Stickers calling for home rule for England have been placed to road signs along its border with Scotland.
The stickers bearing the flag of Saint George were put on signs at various border communities in Northumberland – including Berwick, Norham, Horncliffe and Cornhill on Tweed – as well as Coldstream in Scotland.
The campaign was last night condemned by a councillor who claimed it sent out the wrong message to visitors to Northumberland at its busiest time of year.
They also said the timing of the act could not have been worse, just a month ahead of the commemoration of the 500th anniversary of the famous battle between England and Scotland at Flodden.
There was also consternation at the cost to taxpayers, with two authorities confirming they would be sending teams out to remove the posters.
The paper posters are around two foot by one foot, with an image of the English flag above the words “Home Rule”.
Dougie Watkin, Northumberland County Councillor for Norham and Islandshires, spotted four stuck to road signs at the border – where the village is separated by the River Tweed from Scottish community Ladykirk – on Tuesday.
Two have since been removed by locals.
On Wednesday afternoon, Coun Watkin noticed the same posters on signs on the Welcome to England sign at the A1 at Berwick – where four to six had been stuck – as well as at the Morrisons roundabout.
Further posters have been reported at the border spanning Union Chain Bridge at Horncliffe as well as Cornhill and Coldstream and the Northumberland Cumbria border on the A69 near Haltwhistle.
Coun Watkin reported the posters to the county council, asking that staff be sent to remove them.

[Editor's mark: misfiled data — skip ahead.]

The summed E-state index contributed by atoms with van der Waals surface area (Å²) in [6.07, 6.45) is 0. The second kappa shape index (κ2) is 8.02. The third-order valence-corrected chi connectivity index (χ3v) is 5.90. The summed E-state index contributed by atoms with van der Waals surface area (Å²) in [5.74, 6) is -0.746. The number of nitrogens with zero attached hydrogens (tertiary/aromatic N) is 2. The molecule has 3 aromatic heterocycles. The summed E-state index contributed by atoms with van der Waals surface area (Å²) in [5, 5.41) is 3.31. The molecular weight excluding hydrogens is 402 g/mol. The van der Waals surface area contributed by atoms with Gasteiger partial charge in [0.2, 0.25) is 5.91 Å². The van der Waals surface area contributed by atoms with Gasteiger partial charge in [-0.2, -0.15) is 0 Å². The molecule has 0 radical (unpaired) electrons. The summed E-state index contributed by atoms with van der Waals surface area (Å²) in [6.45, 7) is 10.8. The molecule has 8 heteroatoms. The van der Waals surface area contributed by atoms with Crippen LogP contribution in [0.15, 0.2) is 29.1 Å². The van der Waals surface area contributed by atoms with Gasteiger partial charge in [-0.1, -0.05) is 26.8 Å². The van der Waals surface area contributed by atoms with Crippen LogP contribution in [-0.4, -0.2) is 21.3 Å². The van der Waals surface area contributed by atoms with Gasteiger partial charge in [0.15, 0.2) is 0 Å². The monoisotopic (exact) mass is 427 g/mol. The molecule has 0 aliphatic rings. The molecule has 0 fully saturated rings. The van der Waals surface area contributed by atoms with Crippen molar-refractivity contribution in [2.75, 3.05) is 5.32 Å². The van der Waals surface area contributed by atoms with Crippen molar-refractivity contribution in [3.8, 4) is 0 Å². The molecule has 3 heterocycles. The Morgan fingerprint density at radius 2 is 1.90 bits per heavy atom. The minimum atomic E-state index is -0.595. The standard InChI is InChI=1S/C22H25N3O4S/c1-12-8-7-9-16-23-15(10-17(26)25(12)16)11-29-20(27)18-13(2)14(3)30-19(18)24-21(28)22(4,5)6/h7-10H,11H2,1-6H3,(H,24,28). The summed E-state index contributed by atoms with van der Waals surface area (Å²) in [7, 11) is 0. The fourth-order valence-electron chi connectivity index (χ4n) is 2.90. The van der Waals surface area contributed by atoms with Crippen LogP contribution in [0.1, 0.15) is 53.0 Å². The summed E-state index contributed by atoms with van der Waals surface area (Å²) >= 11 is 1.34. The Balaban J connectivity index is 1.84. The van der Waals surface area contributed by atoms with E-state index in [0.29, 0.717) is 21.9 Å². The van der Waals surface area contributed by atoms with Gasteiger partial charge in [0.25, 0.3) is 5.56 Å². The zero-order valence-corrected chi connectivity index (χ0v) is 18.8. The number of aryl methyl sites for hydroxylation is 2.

He said: “At the height of the tourist season, it is absolutely disgraceful.
“It reflects terribly badly on an area which depends on tourism, much of which is coming from across the border. It is not the impression that this part of the world wishes to give to tourists.”
The councillor said the timing of the poster campaign before September’s marking of the Battle of Flodden was unfortunate. “It is not the image we wish to portray, particularly the month before Flodden.
“We are coming up to the celebrations. To have them affected by something like this is awful really.”
Highlighting the financial implications, Coun Watkin added: “It is going to cost money to the ratepayers to get rid of them.
“It will take two or three workers a week to get them off.”
Last night, a spokesperson for Northumberland County Council said: “These posters have been reported to us and we will be removing them in due course.
“We will be advising the Highways Agency of the ones on the signs adjacent to the A1.”
A spokeswoman for the Highways Agency said officials would be visiting the signs targeted and removing the posters.